Of 86 patients enrolled, 45 had CD and 41 had UC. Of 45 patients with CD, hospital admission was prompted by a first attack in 36, whereas the remaining 9 patients had already been diagnosed with CD during previous flare-ups, which had been exclusively managed on an outpatient basis. In the UC group, 35 were on their first attack and 6 were on a subsequent flare-up.
Short-term response to steroid therapy
At 30 days after treatment onset, 29 of 45 patients with CD had a good response, whereas the remaining 16 patients had a poor response (14 partial responses and 2 nil responses). The rate of good response to steroid therapy in the CD group was 64.4%.
Of 41 patients with UC, 25 had a good response and 16 had a poor response (10 partial responses and 6 nil responses) at 30 days after treatment onset; thus, the rate of good response in UC was 60.9%, not statistically different to that seen for CD.
Predictive factors for response
Table I includes all clinical, laboratory and sociodemographic data collected for patients with CD and UC at enrolment by response to steroid therapy.
For patients with CD, the univariate analysis showed that shorter evolution times and fewer previous flare-ups predicted a better response to corticoids (p < 0.05). In contrast, the univariate analysis showed no predictive variables regarding UC. A multivariate analysis of variables included in the univariate analysis showed that none of the analyzed variables (Table I) reached statistical significance in CD or UC.
Disease outcome in the long term
All 29 patients with CD who achieved complete remission by day 30 were followed up for one year. They received maintenance therapy with 5-ASA (22 patients) or azathioprine (4 patients), and 3 of them received no maintenance regimen. At one year, 16 patients (55%) were still in full clinical remission, 7 met steroid dependence criteria, and 6 had a new flare-up. Amongst the latter, 2 patients required surgery.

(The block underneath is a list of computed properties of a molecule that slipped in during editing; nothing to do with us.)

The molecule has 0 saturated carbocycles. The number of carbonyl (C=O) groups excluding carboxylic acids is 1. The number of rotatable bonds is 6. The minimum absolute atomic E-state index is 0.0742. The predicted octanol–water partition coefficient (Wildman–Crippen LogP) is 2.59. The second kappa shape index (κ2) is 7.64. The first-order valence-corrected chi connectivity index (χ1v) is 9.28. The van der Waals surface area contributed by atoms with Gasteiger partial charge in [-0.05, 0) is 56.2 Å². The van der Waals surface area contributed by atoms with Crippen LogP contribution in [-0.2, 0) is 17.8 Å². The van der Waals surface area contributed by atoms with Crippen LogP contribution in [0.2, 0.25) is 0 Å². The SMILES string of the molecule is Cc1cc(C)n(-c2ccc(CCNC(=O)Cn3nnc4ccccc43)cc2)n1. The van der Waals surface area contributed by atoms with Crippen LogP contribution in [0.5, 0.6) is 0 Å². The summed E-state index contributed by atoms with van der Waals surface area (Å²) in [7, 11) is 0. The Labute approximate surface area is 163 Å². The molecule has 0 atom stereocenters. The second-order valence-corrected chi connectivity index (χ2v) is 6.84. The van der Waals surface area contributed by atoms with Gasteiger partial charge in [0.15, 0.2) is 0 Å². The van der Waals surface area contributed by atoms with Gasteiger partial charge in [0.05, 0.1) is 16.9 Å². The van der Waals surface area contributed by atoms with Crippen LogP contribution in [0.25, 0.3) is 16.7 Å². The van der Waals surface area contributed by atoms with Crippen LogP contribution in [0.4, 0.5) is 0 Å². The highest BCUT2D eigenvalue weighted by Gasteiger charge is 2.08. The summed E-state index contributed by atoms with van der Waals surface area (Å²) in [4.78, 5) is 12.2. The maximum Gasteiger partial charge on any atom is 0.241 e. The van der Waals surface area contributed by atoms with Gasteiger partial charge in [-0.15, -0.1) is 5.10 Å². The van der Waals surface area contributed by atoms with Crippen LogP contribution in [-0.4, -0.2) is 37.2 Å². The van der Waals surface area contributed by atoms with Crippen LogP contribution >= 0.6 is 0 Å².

Furthermore, of 25 patients with UC who had a good response at day 30 during the study, 23 received maintenance therapy with 5-ASA, 1 with cyclosporine, and 1 received no maintenance treatment. At follow-up completion (one year) 20 (80%) were still in clinical remission and 5 (20%) had a new flare-up (Fig. 1). Amongst the latter, 1 required surgery (Fig. 2). The rate of new flare-ups during long-term follow-up was similar for CD and UC (55 vs 80%, respectively, p = ns).
This study assessed response to corticoids by first severe attacks of inflammatory bowel disease requiring hospital admission. After 30 days of standardized therapy with 1 mg/kg/day of parenteral 6-methyl-prednisolone a good response was achieved in 64.4% of patients with CD and 60.9% of patients with UC (p = ns). The rates of good response obtained by this study were similar to those reported elsewhere. Thus, Faubion, et al. (16) similarly established that full clinical response rates after 30 days of steroid therapy in 74 patients with active CD and 63 patients with active UC were 58% for CD and 54% for UC. In 1995, Kornbluth, et al. (17) published a meta-analysis that revealed mean remission rates of 62% (43-80%) for UC and 65% (55-94%) for CD.
Furthermore, sociodemographic and biologic variables able to predict good response to therapy have been researched. Our results suggest that shorter evolution times and fewer previous attacks predict a better response to steroids in CD (p < 0.05). However, the same analysis showed that no variable was of statistically significant predictive value for UC, even though a higher number of stools and a poorer clinical activity index score indicated a non-significant trend towards poorer response to therapy. This finding suggests that variables with significant predictive values could possibly be found with higher numbers of patients. The lack of predictive value of selected variables in our study confirms previous experiences with factors such as tobacco smoking (18).